Center for the Defence of the Individual - Ministry of Interior denies permanent residency to Palestinian schoolchildren in Jerusalem
العربية HE wheel chair icon
חזרה לעמוד הקודם

Ministry of Interior denies permanent residency to Palestinian schoolchildren in Jerusalem

Jerusalem: HaMoked: Center for the Defence of the Individual will argue a landmark case on Thursday, November 25th, 2010, at the Israeli Supreme Court. The outcome of this case will determine the fate of scores of Palestinian children who have been denied the right to permanent residency in Jerusalem.
Thursday’s case concerns Bara’a Srur, who was born in Jerusalem. His parents applied for his registration as a Jerusalem permanent resident, and he began the process, beginning with the two years of temporary residency required by the Ministry of Interior (MoI). But when Srur applied for his “upgrade” to permanent status two years later, the MoI refused his request. Their claim: because he turned 14 during the two-year temporary residency period, he was now over the age limit for permanent residency. HaMoked appealed on his behalf, and the Jerusalem District Court ordered the State to grant Srur permanent residency status. He received his ID card and official status, only to find that the State is seeking to strip him of his right to permanent residency in Jerusalem by appealing his case to the Supreme Court.
Scores of Palestinian children are now awaiting a ruling in the Srur case, which will determine whether they will receive the permanent residency status they are due. If they do not, they will remain temporary residents, with no sense of security or permanency in their lives. They will be forced to renew their status every year and constantly prove that their “center of life” remains in Jerusalem. If they move abroad for any period of time, this status is revoked, making temporary residents prisoners in their own hometown.
According to the 2005 Amendment to the Law of Nationality and Entry into Israel (Temporary Order), a Palestinian child aged 14 and under who is the child of a Jerusalem resident parent, may, like his parent, be registered as a permanent resident by the MoI. This provision, which was intended to expand the protection of Palestinian children in Jerusalem, is the result of successful advocacy by HaMoked and other human rights organizations to raise the age cap from 12 to 14.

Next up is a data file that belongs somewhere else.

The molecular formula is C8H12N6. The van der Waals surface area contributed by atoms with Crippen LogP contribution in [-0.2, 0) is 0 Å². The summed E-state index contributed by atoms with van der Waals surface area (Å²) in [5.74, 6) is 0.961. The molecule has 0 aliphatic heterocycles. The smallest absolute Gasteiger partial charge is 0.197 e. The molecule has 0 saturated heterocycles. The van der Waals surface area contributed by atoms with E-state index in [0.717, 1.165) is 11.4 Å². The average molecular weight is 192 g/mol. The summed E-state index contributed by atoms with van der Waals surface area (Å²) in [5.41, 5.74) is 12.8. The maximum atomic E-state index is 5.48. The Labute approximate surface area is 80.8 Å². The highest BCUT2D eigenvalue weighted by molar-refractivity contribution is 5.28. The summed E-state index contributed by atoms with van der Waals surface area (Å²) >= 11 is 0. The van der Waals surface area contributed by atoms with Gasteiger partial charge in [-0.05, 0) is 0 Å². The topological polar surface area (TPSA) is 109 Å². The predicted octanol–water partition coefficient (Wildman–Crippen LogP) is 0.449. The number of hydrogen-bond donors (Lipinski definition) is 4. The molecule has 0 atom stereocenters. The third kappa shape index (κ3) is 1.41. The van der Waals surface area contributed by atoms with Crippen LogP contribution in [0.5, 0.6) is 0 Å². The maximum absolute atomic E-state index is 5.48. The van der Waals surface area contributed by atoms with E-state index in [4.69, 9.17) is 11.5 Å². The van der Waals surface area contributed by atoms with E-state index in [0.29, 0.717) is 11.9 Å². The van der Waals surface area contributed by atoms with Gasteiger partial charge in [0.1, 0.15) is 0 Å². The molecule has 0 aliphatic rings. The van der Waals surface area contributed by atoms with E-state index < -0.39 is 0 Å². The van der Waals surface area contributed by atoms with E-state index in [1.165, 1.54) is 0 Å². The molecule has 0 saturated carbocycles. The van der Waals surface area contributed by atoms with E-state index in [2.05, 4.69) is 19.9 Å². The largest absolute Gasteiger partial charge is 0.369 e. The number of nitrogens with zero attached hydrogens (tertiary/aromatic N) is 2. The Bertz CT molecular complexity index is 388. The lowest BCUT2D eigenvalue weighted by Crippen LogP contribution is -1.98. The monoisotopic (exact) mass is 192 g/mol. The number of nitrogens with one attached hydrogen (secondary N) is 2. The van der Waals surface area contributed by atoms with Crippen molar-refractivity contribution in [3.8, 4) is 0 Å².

Immediately following the age limit change, the Ministry of Interior created an internal policy to bypass the amendment by requiring two years of temporary residence before a child is granted permanent residency status. The MoI then refuses permanent residency to children who reach age 14 before the end of the temporary residence period. Effectively, this practice denies permanent residency to all children between age 12 and 14, in direct violation of the Law.
The MoI’s policy regarding child registration must be seen in the context of larger efforts to dilute the Palestinian population of Jerusalem. In December 2009, HaMoked uncovered a campaign initiated by the MoI in 2008 to revoke the residency status of over 4,500 Palestinian Jerusalem residents, including 89 minors.
HaMoked Staff Attorney Leora Bechor, who will argue the case: “The MoI is waging the demographic battle for Jerusalem on the backs of school-age children and their families.  The Ministry has appropriated a humanitarian amendment and turned it into a callous, legal tool to deny permanent residency to as many children as possible.  HaMoked hopes that the Supreme Court will intervene to correct this injustice.”
For background information on the Srur case, please click here.